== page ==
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Imagine a simple page with a counter and two buttons. The value displayed by the counter is a read/stored in a model's field. I want that when I press the "green" button the counter is incremented by one and when I press the "red" button the counter is decreased by one. What's the best way to implement such behavior:

  1. Button calls model's method (Django method) which updates the model's field (DB write); Entire page is refreshed and the counter display updated (DB read).
  2. Button calls javascript function which updates the counter display (JS/HTML); In the background, a model's method (Django method) is called to update the model's field (DB write).
  3. Yet another way?

Can the javascript code call a Django function? I'm a newbie at Django (I followed the tutorial up to part 4). I already understood the MVC/MTV concept and the data read/write/display, but what's bothering me now is introducing behavior/interactivity on my pages.

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For this behavior you need JavaScript that calls your django views which in turn calls a djangomodels method. –  limelights Feb 6 '13 at 11:00
    
You should post that comment as an answer, so I can vote it. I think you got it right ;) –  DiAlex Feb 6 '13 at 11:04
    
Have a look at this nice example docs.djangoproject.com/en/dev/topics/class-based-views/… –  DJV Feb 6 '13 at 15:21
    
I need the same functionality. How did you achieve it? –  user2760685 Dec 8 '13 at 13:34
    
@user2760685 I can't answer your question since after a while I gave up on Django and switched to Play Framework (www.playframework.com/) –  DiAlex Dec 8 '13 at 17:23

3 Answers 3

up vote 10 down vote accepted

JavaScript in browser-side is sitting on the front end, while Django is serving on the backend(server-side). The former neither can nor need directly call the latter's functions. The interface between them is typically web service APIs, namely, browser makes AJAX calls with URLs defined in web services, which are backed by Django.

More specifically, JavaScript sends HTTP requests to web server, in turn Django's URL dispatcher maps the request URLs to corresponding Django views(function-based or class-based). In short, a typical route can be simplified as:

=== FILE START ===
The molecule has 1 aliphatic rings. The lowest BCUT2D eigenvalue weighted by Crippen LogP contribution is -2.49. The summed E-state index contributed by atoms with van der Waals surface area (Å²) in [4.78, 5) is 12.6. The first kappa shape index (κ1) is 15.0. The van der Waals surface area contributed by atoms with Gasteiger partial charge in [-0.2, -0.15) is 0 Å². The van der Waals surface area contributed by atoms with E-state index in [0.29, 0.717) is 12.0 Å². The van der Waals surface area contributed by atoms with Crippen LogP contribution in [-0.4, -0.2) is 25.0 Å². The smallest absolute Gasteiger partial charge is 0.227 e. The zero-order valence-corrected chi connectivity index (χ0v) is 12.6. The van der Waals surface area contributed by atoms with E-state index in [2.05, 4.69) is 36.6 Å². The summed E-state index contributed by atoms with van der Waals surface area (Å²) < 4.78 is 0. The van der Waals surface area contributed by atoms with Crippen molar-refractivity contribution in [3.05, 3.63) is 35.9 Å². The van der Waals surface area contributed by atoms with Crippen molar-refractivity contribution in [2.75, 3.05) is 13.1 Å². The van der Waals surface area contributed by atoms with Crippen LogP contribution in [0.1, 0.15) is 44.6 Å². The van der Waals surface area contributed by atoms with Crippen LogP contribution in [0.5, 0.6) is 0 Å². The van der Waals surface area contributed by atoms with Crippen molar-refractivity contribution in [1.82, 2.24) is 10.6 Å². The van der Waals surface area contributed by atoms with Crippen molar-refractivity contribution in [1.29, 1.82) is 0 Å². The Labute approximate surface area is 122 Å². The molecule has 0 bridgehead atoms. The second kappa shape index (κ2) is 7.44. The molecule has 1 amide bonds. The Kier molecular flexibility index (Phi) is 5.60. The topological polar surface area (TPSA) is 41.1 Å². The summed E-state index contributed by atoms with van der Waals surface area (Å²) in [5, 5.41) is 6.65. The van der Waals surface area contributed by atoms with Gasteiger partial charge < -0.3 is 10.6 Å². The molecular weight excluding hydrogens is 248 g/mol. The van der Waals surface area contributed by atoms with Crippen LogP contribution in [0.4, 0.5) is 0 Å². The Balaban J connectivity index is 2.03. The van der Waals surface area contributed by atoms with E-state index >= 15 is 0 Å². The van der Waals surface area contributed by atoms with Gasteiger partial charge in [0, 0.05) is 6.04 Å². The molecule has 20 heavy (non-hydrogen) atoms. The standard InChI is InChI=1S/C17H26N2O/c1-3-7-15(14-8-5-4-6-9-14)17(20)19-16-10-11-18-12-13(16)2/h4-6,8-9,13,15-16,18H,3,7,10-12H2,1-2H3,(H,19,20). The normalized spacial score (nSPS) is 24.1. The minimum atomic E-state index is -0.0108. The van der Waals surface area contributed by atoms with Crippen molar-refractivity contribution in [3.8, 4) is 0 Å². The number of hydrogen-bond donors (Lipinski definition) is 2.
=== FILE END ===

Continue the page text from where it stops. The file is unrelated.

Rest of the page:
JavaScript -> HTTP request -> Django URL dispacher(mapping rules are in urls.py or urls/XXX.py) -> Django view function(views.py or views/XXX.py) -> Django form(optional) -> Django model(optional).

For more Django technical details, you may refer to Django tutorial or Practical django Projects.

Final word: even if JavaScript could call Django function method/function, it should be avoided. From web service's perspective, Django methods/functions are only implementation detail, which is more subject to change(compared to web service API). Backend developers may change function name, switch to some framework other than Django, or even change programming language like Java, Ruby or PHP for whatever reason.

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In that case how can I introduce behavior? By specific private urls which call Django methods? –  DiAlex Feb 6 '13 at 11:00
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I updated my answer, hope that helps. –  Hui Zheng Feb 6 '13 at 11:18

JavaScript runs in the browser, whereas Django runs on the server. Browsers communicate with servers using HTTP.

You can make an HTTP call from JavaScript using the XMLHttpRequest API. (This is often referred to as AJAX.) You can send an HTTP GET request (the same request a browser sends when you click a link) or an HTTP POST request (the same request a browser sends when you submit some forms) to a URL on the server.

You set Django up to handle this URL via urls.py, as I'm sure you know from the tutorial.

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Use AJAX, jQuery or dajax makes it nice and easy.

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